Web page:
Neural networks augmented with external memory have the ability to learn algorithmic solutions to complex tasks. These models appear promising for applications such as language modeling and machine translation. However, they scale poorly in both space and time as the amount of memory grows — limiting their applicability to real-world domains. Here, we present an end-to-end differentiable memory access scheme, which we call Sparse Access Memory (SAM), that retains the representational power of the original approaches whilst training efficiently with very large memories. We show that SAM achieves asymptotic lower bounds in space and time complexity, and find that an implementation runs 1,000× faster and with 3,000× less physical memory than non-sparse models. SAM learns with comparable data efficiency to existing models on a range of synthetic tasks and one-shot Omniglot character recognition, and can scale to tasks requiring 100,000s of time steps and memories. As well, we show how our approach can be adapted for models that maintain temporal associations between memories, as with the recently introduced Differentiable Neural Computer.
Conversational speech recognition has served as a flagship speech recognition task since the release of the Switchboard corpus in the 1990s. In this paper, we measure the human error rate on the widely used NIST 2000 test set, and find that our latest automated system has reached human parity. The error rate of professional transcribers is 5.9 which newly acquainted pairs of people discuss an assigned topic, and 11.3 the CallHome portion where friends and family members have open-ended conversations. In both cases, our automated system establishes a new state of the art, and edges past the human benchmark, achieving error rates of 5.8 11.0 convolutional and LSTM acoustic model architectures, combined with a novel spatial smoothing method and lattice-free MMI acoustic training, multiple recurrent neural network language modeling approaches, and a systematic use of system combination.
“Video Pixel Networks”, Nal Kalchbrenner, Aaron van den Oord, Karen Simonyan, Ivo Danihelka, Oriol Vinyals, Alex Graves, Koray Kavukcuoglu (2016-10-03):
We propose a probabilistic video model, the Video Pixel Network (VPN), that estimates the discrete joint distribution of the raw pixel values in a video. The model and the neural architecture reflect the time, space and color structure of video tensors and encode it as a four-dimensional dependency chain. The VPN approaches the best possible performance on the Moving MNIST benchmark, a leap over the previous state of the art, and the generated videos show only minor deviations from the ground truth. The VPN also produces detailed samples on the action-conditional Robotic Pushing benchmark and generalizes to the motion of novel objects.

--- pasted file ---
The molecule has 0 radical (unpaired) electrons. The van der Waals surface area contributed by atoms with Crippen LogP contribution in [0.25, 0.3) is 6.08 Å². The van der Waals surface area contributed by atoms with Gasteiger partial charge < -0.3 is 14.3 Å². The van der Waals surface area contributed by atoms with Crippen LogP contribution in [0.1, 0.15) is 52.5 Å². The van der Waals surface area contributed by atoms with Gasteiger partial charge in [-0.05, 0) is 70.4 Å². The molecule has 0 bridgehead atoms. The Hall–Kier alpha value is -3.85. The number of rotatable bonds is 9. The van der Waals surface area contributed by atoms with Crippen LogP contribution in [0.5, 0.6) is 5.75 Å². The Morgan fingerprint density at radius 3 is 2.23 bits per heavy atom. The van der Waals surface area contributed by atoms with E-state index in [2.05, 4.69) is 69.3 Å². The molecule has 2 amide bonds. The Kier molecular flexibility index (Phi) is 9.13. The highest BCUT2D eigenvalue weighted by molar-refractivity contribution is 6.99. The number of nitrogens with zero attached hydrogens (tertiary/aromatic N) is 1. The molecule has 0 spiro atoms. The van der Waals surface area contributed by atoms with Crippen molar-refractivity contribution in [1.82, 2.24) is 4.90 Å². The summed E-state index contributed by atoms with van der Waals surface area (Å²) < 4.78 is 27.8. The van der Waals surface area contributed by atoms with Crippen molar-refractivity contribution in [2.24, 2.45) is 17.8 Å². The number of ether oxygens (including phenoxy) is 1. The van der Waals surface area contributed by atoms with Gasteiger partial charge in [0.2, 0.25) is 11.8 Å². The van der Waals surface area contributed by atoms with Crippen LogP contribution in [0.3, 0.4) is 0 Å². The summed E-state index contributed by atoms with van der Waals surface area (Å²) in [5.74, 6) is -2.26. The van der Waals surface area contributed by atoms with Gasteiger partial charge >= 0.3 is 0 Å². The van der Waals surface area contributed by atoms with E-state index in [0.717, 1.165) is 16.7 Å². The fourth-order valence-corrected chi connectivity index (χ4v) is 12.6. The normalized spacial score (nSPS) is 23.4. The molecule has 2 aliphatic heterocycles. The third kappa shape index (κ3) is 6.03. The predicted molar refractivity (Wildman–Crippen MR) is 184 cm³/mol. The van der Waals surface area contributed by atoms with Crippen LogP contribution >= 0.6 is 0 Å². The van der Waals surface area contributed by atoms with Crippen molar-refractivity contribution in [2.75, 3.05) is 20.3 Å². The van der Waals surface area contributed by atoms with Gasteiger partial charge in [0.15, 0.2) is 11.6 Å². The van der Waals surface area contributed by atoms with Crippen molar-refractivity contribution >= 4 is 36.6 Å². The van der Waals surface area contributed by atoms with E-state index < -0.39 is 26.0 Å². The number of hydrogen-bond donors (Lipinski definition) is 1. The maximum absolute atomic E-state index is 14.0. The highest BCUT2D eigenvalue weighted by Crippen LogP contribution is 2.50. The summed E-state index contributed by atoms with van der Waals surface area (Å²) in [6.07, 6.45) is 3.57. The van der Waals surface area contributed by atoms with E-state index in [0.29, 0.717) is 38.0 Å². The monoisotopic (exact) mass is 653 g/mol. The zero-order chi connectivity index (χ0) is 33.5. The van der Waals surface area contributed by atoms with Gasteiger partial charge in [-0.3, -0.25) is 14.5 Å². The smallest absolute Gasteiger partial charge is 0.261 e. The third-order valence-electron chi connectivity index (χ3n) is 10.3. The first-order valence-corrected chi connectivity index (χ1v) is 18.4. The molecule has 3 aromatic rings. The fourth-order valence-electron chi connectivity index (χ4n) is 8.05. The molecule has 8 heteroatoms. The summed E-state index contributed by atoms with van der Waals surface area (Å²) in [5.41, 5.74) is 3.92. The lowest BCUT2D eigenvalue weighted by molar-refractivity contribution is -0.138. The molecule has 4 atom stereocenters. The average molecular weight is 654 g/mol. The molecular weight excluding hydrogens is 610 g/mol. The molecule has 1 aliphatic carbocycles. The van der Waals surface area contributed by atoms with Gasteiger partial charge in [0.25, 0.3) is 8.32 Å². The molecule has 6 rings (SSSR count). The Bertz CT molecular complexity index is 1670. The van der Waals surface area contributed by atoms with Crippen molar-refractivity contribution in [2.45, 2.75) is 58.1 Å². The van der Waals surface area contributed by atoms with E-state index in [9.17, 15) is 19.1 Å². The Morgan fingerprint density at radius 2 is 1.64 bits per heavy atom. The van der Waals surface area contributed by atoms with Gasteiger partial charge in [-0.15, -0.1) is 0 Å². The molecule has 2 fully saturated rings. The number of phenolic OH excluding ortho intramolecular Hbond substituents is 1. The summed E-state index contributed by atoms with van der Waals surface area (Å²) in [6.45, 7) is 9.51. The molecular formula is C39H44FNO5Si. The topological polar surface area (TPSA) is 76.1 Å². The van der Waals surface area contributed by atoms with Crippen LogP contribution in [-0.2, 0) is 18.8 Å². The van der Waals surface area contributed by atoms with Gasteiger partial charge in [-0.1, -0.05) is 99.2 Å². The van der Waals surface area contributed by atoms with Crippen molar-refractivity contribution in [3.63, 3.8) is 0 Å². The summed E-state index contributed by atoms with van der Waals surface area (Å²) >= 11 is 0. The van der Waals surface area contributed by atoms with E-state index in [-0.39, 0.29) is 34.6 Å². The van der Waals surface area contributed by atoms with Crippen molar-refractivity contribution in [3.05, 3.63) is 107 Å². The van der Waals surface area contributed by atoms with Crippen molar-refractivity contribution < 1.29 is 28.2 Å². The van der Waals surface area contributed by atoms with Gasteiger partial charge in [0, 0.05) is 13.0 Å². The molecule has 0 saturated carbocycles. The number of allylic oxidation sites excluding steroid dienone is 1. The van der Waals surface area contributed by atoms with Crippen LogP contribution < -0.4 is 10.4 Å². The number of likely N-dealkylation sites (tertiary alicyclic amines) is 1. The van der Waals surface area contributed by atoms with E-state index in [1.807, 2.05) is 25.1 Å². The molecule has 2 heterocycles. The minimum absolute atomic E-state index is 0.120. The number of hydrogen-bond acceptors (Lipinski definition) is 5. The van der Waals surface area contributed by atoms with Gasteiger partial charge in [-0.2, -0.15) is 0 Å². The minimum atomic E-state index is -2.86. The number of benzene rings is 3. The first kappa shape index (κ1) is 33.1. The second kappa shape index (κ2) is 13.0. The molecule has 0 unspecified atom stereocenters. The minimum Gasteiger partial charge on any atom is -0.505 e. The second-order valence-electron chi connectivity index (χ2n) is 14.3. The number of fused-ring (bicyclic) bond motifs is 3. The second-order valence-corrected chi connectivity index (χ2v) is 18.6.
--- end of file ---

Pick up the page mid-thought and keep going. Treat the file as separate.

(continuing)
We propose a conceptually simple and lightweight framework for deep reinforcement learning that uses asynchronous gradient descent for optimization of deep neural network controllers. We present asynchronous variants of four standard reinforcement learning algorithms and show that parallel actor-learners have a stabilizing effect on training allowing all four methods to successfully train neural network controllers. The best performing method, an asynchronous variant of actor-critic, surpasses the current state-of-the-art on the Atari domain while training for half the time on a single multi-core CPU instead of a GPU. Furthermore, we show that asynchronous actor-critic succeeds on a wide variety of continuous motor control problems as well as on a new task of navigating random 3D mazes using a visual input.
Reinforcement learning holds the promise of enabling autonomous robots to learn large repertoires of behavioral skills with minimal human intervention. However, robotic applications of reinforcement learning often compromise the autonomy of the learning process in favor of achieving training times that are practical for real physical systems. This typically involves introducing hand-engineered policy representations and human-supplied demonstrations. Deep reinforcement learning alleviates this limitation by training general-purpose neural network policies, but applications of direct deep reinforcement learning algorithms have so far been restricted to simulated settings and relatively simple tasks, due to their apparent high sample complexity. In this paper, we demonstrate that a recent deep reinforcement learning algorithm based on off-policy training of deep Q-functions can scale to complex 3D manipulation tasks and can learn deep neural network policies efficiently enough to train on real physical robots. We demonstrate that the training times can be further reduced by parallelizing the algorithm across multiple robots which pool their policy updates asynchronously. Our experimental evaluation shows that our method can learn a variety of 3D manipulation skills in simulation and a complex door opening skill on real robots without any prior demonstrations or manually designed representations.
Applying end-to-end learning to solve complex, interactive, pixel-driven control tasks on a robot is an unsolved problem. Deep Reinforcement Learning algorithms are too slow to achieve performance on a real robot, but their potential has been demonstrated in simulated environments. We propose using progressive networks to bridge the reality gap and transfer learned policies from simulation to the real world. The progressive net approach is a general framework that enables reuse of everything from low-level visual features to high-level policies for transfer to new tasks, enabling a compositional, yet simple, approach to building complex skills. We present an early demonstration of this approach with a number of experiments in the domain of robot manipulation that focus on bridging the reality gap. Unlike other proposed approaches, our real-world experiments demonstrate successful task learning from raw visual input on a fully actuated robot manipulator. Moreover, rather than relying on model-based trajectory optimisation, the task learning is accomplished using only deep reinforcement learning and sparse rewards.